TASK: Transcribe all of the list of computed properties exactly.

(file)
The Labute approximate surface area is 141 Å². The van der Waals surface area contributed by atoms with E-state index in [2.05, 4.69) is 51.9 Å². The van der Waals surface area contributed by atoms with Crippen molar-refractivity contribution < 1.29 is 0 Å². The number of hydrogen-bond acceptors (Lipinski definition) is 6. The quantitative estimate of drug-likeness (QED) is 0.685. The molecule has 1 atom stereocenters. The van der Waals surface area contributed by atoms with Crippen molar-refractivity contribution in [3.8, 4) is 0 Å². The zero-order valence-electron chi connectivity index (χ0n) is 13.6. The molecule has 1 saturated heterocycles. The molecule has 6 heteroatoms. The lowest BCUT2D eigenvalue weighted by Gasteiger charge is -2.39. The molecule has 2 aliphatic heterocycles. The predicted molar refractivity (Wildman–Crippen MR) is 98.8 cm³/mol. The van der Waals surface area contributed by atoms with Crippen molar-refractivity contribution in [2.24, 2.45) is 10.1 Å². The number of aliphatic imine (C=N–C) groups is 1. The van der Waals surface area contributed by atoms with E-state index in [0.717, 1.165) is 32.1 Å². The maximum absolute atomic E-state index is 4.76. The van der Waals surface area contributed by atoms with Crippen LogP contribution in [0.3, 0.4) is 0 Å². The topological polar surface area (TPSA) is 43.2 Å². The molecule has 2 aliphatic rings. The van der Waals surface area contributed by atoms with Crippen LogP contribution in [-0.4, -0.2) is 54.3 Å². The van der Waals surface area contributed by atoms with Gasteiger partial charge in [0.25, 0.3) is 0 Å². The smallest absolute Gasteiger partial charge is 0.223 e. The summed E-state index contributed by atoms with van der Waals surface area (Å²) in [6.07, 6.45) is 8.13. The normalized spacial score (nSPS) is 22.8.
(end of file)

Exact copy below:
The Labute approximate surface area is 141 Å². The van der Waals surface area contributed by atoms with E-state index in [2.05, 4.69) is 51.9 Å². The van der Waals surface area contributed by atoms with Crippen molar-refractivity contribution < 1.29 is 0 Å². The number of hydrogen-bond acceptors (Lipinski definition) is 6. The quantitative estimate of drug-likeness (QED) is 0.685. The molecule has 1 atom stereocenters. The van der Waals surface area contributed by atoms with Crippen molar-refractivity contribution in [3.8, 4) is 0 Å². The zero-order valence-electron chi connectivity index (χ0n) is 13.6. The molecule has 1 saturated heterocycles. The molecule has 6 heteroatoms. The lowest BCUT2D eigenvalue weighted by Gasteiger charge is -2.39. The molecule has 2 aliphatic heterocycles. The predicted molar refractivity (Wildman–Crippen MR) is 98.8 cm³/mol. The van der Waals surface area contributed by atoms with Crippen molar-refractivity contribution in [2.24, 2.45) is 10.1 Å². The number of aliphatic imine (C=N–C) groups is 1. The van der Waals surface area contributed by atoms with E-state index in [0.717, 1.165) is 32.1 Å². The maximum absolute atomic E-state index is 4.76. The van der Waals surface area contributed by atoms with Crippen LogP contribution in [0.3, 0.4) is 0 Å². The topological polar surface area (TPSA) is 43.2 Å². The molecule has 2 aliphatic rings. The van der Waals surface area contributed by atoms with Crippen LogP contribution in [-0.4, -0.2) is 54.3 Å². The van der Waals surface area contributed by atoms with Gasteiger partial charge in [0.25, 0.3) is 0 Å². The smallest absolute Gasteiger partial charge is 0.223 e. The summed E-state index contributed by atoms with van der Waals surface area (Å²) in [6.07, 6.45) is 8.13. The normalized spacial score (nSPS) is 22.8.